RONALD E. GUERNON was a career fire fighter with the Camden Fire Department. After serving in the United States marine Coprps he was appointed to the Fire Department in March of 1964. After being promoted to Captain, he served as the Chief Training Officer on 1977. By December of 1983 he had been promoted to Battalion Chief, in which capacity he was working out of the firehouse at 619 Kaighn Avenue on Christmas Day. He retired from the department on April 1, 1990.

Ron Guernon moved to Florida after his days with the Camden Fire Department. An avid bowler, he carried an average well into the 200s and is on record of bowling at least one 688 series.

Diagnosed with service connected colon and kidney cancer, he passed away on May 20, 2012. Ron had a very difficult time dealing with the Veterans Administration, and did not take their indifference laying down.

Ron Guernon was buried at the Florida National Cemetery.




Education is becoming a major factor in all aspects of fire inspection and fire suppresion. The importance of education is so vital that even colleges and universities now offer Fire Science Curriculums. The growth of our nation's population and economy demands an increasing emphasis on protective services. The Fire Science Technology and Protection Curriculum provides professional training and education for firefighting personnel.

Some of the courses being offered this semester at Camden County College are, Hydraulic Technology, Introduction to Fire Technology, and Building Codes and Standards.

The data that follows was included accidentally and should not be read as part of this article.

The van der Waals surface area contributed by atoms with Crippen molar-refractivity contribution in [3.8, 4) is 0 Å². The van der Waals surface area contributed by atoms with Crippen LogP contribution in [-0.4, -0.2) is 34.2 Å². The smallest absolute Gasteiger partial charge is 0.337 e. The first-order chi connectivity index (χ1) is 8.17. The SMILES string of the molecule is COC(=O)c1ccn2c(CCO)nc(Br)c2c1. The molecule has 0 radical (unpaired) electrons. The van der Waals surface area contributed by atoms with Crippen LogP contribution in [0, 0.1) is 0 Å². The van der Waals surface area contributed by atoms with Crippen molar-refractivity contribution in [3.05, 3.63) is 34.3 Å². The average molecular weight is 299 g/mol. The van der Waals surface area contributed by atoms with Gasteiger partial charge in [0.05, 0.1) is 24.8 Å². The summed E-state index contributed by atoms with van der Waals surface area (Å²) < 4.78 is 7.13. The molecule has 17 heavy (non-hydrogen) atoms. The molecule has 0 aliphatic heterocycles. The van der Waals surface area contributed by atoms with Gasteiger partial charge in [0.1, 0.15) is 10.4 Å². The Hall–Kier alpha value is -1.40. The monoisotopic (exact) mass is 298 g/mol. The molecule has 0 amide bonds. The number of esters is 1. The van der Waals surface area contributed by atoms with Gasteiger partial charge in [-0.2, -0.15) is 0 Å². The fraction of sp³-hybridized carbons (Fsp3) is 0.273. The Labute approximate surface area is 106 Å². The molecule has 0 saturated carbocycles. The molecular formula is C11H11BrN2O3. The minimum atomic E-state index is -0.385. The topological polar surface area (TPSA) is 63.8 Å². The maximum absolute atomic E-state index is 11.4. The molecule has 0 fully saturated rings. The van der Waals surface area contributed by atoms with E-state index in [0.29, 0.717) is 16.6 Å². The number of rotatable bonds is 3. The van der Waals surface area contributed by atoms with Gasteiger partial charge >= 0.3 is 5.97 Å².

The Fire Academy has just taken delivery of a new set of 35 mm. slides on "The Firefighter and Plastics In a Changing Environment." This presentation will be conducted at each station in the very near future.

In the past three months the Fire Training Academy has graduated three new probationary firefighters. At this time we would like to congratulate them and wish them a fine and fulfilling career in the Camden Fire Department. A PROFESSIONAL FIREFIGHTER IS A WELL TRAINED FIREFIGHTER.


The last major incident of the year 1983 occurred on Christmas morning, December 25th. Christmas 1983 dawned on a clear, sunny day with frigid temperatures near the five degree mark. As families everywhere prepared to celebrate the solemn holiday, the men in the firehouses around the City had settled into what everyone expected to be an uneventful tour of duty. Holiday routine as It is traditionally known in the Camden Fire Department, are quiet times in the firehouse. Particularly on special days like Christmas when the environment of the fire station with its concrete floors and the ever present smell of diesel fuel, seem to assume a peaceful, even homey atmosphere. The fire fighters are often engaged in personal activities - some quietly reading or watching a holiday program on television, while still others are busy preparing the noon meal for their brothers.